Author’s note: This article was originally posted at Feasta.org on June 9, 2021.
First fossil fuels and now meat; maybe it’s just a coincidence that these cyberattacks targeted two of the most climate destructive industries. Or maybe the biggest and most vulnerable parts of the economy also happen to be the most carbon-intensive. As a Guardian article notes,
“Every year over 9 billion land animals are slaughtered in the United States…industrial agriculture contributes 14% of global greenhouse gas (GHG) emissions. Cows make up 41% of that, and the United States is home to just under 100 million of them.”
Reducing our dependence on them will require major changes in consumer buying habits, which will be resisted by their politically-powerful industries. Republican critics of the Green New Deal have latched on to the slogan “AOC wants to take away your hamburgers.”
Unfortunately, that attack could resonate in a country where Americans consume an average of over 220 pounds of meat each year. At the height of the COVID-19 pandemic shutdown, then-President Trump signed an Executive Order to keep meat and poultry processing facilities open, declaring meat production as an “essential” industry and forcing workers back into unsafe conditions. At the time, the aggressive order in regards to meat production stood in contrast to the delayed and reluctant use of the Defense Production Act to provide Personal Protective Equipment to frontline health care workers. Later in the year, FoodDive.com estimated about 20,000 meat industry workers were infected by COVID-19 through November 16, 2020 resulting in dozens of deaths.
The cyberattack on JBS closed several North American meat packing operations for a few days. U.S. meatpackers slaughtered 22% fewer cattle than a week earlier and 18% less than a year earlier, according to estimates from the U.S. Department of Agriculture. Prices of some U.S. beef jumped more than 1%, the USDA said.
Luckily, consumers have the option of avoiding such costs by reducing their meat intake and buying meat alternatives, including newer products such as Beyond Beef and Impossible Burger. The Guardian article states, “Compared with conventional meat, clean meat generates 96% less GHG emissions, and uses 99% less land and up to 96% less water.”
And then there is the systemic view, advocated by FEASTA, to try to include the large social and environmental costs (which economists refer to as “externalities”) into ecologically impactful products such as meat. About 15 years ago FEASTA proposed the Cap and Share concept to limit supply (of GHG emissions from fossil fuels), and then provide the newly valuable “shares” under the cap to people, or by auctioning permits and returning the funds to people to help them deal with the rising prices. A conceptual Cap and Share for Meat could function as proposed on the Diet Share website, which I set up several years ago.
At the top of that webpage, I included a disclaimer for worried meat eaters:
“Dear meat eaters: Don’t be alarmed. You can still eat meat. You will just have to pay an additional cost for the environmental impact that it is causing. We all have to work together to solve these large-scale, planetary problems. You don’t have to change your personal eating habits, but you will have to take responsibility for additional impacts if they are above the average amount in your jurisdiction, and your demand for this scarce resource will help contribute to solving these problems in an equitable way”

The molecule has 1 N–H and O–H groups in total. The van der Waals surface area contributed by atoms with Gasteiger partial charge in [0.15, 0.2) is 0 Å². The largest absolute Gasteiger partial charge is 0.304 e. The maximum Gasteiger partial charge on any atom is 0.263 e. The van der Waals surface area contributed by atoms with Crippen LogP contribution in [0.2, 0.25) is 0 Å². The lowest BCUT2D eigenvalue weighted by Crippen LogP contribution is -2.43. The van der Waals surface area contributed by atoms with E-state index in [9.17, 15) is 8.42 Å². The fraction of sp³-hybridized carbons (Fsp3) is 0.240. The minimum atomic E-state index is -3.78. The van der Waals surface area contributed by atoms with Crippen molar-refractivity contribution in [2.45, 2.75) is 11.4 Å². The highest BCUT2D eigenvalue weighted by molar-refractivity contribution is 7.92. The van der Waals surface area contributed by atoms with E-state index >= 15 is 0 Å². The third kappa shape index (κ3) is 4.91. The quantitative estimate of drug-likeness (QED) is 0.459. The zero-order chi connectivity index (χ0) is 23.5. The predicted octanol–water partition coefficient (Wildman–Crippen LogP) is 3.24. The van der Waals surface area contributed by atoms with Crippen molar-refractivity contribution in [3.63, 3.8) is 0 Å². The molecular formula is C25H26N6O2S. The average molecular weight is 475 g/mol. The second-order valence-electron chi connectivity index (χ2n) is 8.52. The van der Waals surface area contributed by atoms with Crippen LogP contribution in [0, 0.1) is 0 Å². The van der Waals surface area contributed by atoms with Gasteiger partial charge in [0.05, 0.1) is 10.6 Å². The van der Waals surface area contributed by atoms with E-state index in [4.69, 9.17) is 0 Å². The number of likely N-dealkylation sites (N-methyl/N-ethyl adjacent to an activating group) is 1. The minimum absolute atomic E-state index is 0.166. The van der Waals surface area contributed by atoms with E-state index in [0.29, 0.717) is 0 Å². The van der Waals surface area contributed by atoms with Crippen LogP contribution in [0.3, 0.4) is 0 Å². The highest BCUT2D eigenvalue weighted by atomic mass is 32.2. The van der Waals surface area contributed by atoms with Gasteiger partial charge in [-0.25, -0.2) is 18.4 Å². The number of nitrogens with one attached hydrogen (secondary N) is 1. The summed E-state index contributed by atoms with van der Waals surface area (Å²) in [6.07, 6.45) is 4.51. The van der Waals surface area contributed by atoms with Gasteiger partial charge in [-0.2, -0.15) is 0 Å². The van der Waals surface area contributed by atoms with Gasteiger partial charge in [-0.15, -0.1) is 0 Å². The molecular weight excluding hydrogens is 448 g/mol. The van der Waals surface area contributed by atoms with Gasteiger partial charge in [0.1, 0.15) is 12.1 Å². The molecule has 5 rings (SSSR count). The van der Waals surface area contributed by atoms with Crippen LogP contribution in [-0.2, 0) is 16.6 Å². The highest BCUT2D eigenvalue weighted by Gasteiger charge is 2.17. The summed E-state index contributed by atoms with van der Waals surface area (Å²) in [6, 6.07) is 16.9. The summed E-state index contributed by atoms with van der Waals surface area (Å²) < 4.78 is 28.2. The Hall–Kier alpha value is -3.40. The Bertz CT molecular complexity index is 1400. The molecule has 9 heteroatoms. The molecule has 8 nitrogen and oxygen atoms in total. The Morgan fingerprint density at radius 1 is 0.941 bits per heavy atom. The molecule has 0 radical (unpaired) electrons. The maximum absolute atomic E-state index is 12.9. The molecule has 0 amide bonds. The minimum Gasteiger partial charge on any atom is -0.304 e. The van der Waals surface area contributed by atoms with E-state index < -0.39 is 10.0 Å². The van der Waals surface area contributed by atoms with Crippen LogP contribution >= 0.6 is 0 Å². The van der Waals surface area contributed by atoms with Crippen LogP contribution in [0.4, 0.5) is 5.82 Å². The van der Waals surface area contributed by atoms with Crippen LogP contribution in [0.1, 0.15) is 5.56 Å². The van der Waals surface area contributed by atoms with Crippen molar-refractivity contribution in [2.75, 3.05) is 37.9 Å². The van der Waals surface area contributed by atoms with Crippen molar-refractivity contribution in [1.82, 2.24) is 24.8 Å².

Here’s how it could work: A jurisdiction would set an overall limit (or “cap”) on the per capita consumption of meat. Households are provided a base allocation to cover their needs, which could be denominated in grams or pounds, and reside on a debit card. The allocation could be used to purchase meat at supermarkets or other vendors. Jurisdictions would have to determine how to handle meat purchased at restaurants, or if fast food restaurants would be treated differently from sit down restaurants. Residents such as vegetarians who know they will not need their allocation could sell some or all of it to their neighbors via an electronic marketplace, which could be run by the local or state government, or by online companies set up for the purpose. Those who exceed their allocation must buy shares from those who use less. At the end of the year, unused portions under the cap could be “retired” or used by local jurisdictions to fund healthy eating campaigns, health care or other programs. The following year, the cap is reduced by a certain agreed-upon amount, and the process starts over.
As I noted in my article on the recent pipeline cyberattack, social justice and inequality issues should be expected as supplies decline “on the downslope” of the bell curve of 21st century industrial capitalism. It should be noted that the average person in the industrialized world eats more than 176 pounds of meat annually, compared with around 66 pounds consumed by the average resident of the developing world. Diet Share, or Cap & Share for Meat, could provide a more equitable rationing system as externalities are internalized and prices rise.
Diet Share, or Cap & Share for Meat, could help reduce the level of consumption and the outsize impact of that industry on the climate. It cannot solve all other issues regarding the ethics of meat production or animal cruelty, but it can help educate households about the relative environmental impact of food choices, while providing economic incentives that support plant-based protein consumption. And it would be comforting to have a framework in place that shows we are all in this together as we transition away from unsustainable industry practices, no matter the source of this week’s particular disruption.
Image credit: PETA